Showing posts with label flowers. Show all posts
Showing posts with label flowers. Show all posts

Crochet Pattern: Flower Buttons

Crochet Tutorial and Pattern: Learn how to make you own flower buttons.I admit, sometimes I get crafter's block and just feel uninspired. That's why I love it when my friends ask, "Hey, Ellen, have you ever made...?"

This time the inspiration came from my friend Maryse. (She's pretty crafty, too and you can find her on Facebook at UnChifon Fon Fon.) She asked if I had ever made crochet flower buttons. The answer was no, but clearly I had to give it a try!

Materials



Directions


The entire piece is worked in the round with the right side facing.

With orchid pink

Rnd 1: form a magic loop, 8 sc in magic loop and pull loop closed, sl st in front loop of 1st sc,
-or-
Rnd 1: Ch 2, 8 sc in 2nd ch from hook, sl st in front loop of first sc.
Rnd 2: Ch 3 (counts as first dc), 4 dc in front loop of same sc, [ch 1, drop loop from hook, insert hook from front to back in first dc of 5dc group, draw dropped loop through, ch 3, 5 dc in front loop of next sc] 7 times, ch 1, drop loop from hook, insert hook from front to back in first dc of 5dc group, draw dropped loop through, ch 3, sl st in 1st dc of rnd. Fasten off.

With frosty green

Rnd 3: Attach green in back loop of any sc from Rnd 1, ch 4 (counts as first tr), 3 tr in  back loop of same sc, [4 tr in back loop of next sc from Rnd 1] 7 times, sl st in first tr of rnd.

Rnd 4: [Ch 3, skip 1 tr, sl st in nest tr] 16 times. Fasten off.
Cut a 12-18 inch piece of either yarn. Weave it up and down through all of the ch 3 loops.
Place the button cover onto the wrong side of the crochet flower.
Pull the yarn snuggly so the green part og the flower wraps around the button cover. Tie the yarn in a knot and trim the tail.

Make sure the flower is centered on the front of the button.
Position the button back.
This next part takes some muscle use the pusher to push the back into the cover.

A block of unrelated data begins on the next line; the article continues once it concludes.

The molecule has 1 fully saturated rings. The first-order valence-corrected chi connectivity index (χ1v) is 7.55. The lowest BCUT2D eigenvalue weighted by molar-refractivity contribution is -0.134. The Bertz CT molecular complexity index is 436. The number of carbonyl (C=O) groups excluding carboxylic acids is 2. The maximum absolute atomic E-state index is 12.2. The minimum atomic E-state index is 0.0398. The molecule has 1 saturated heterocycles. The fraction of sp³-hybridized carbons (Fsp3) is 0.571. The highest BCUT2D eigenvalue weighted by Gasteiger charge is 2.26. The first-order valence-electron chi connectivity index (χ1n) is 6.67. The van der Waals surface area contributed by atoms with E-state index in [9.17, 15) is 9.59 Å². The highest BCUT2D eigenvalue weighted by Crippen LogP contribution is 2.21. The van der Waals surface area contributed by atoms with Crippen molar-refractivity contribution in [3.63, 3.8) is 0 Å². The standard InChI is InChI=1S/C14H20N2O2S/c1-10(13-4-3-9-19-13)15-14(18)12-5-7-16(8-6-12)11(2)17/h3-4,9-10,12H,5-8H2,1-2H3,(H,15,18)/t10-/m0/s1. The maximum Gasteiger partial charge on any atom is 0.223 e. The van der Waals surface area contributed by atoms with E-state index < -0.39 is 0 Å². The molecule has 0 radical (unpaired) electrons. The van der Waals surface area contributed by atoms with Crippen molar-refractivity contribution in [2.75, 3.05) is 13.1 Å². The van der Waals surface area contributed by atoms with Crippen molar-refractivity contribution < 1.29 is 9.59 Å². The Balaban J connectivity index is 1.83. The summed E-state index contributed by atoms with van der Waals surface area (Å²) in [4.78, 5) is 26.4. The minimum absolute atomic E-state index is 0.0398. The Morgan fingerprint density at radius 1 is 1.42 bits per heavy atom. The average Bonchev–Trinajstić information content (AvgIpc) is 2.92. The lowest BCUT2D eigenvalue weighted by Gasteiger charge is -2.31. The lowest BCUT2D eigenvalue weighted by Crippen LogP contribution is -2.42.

You'll know it is in place when you here it pop.
Finally, the hard part, decide what you are going to use your pretty, crocheted flower buttons for!

Crochet Tutorial and Pattern: Learn how to make you own flower buttons.

Happy Crocheting!


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Tutorial: Pressed Flower Pendant

Craft Tutorial: How to press flowers and make a simple resin pendant necklace.A few months ago, I bought the most beautiful flower press from BKInspired on Etsy. (If you haven't seen this shop, I highly recommend a visit.) Not only is the press pretty, with an intricate design burned into the wood cover, it also came with a nice set of simple instructions for pressing flowers.

Shortly after my flower press arrived I headed out to the yard to collect some flowers. That was the easy part. The hard part was waiting for nature to take its course and flatten the leaves and petals once they were placed into the press.

Fast forward a few weeks and my flowers were sufficiently flat and ready to be used in some sort of crafty project. What could be better than pressed flower pendants? This project is ridiculously easy and inexpensive, but you do need to have a bit of patience because there is a lot of waiting involved.

Materials


Directions



To begin, you get to go outside on a nature walk and collect a few small flowers or leaves. I used ice flowers and shamrocks because that's what was growing in my yard. You'll need flowers that are roughly smaller than a quarter.
Position your flowers on a sheet of pressing paper and make sure the petals and leaves do not overlap. Close up the press and wait. Depending on the thickness of the plants you are using this could take 2-4 weeks.
Finally, the big reveal. Open your press and check to make sure the flowers are paper thin and completely dried out.
Before you make your pendant, notice that the bezel is not level when you place it on a flat surface. If you put the resin in it like this, the resin will slide to the lowest point. Not good.
Place the bezel on a small stack of coins so that it is level.
Carefully set a flower into the bezel. The petals should all be flat on the bottom of the bezel. If the flower is too big, choose another or carefully trim the petals to fit inside the bezel.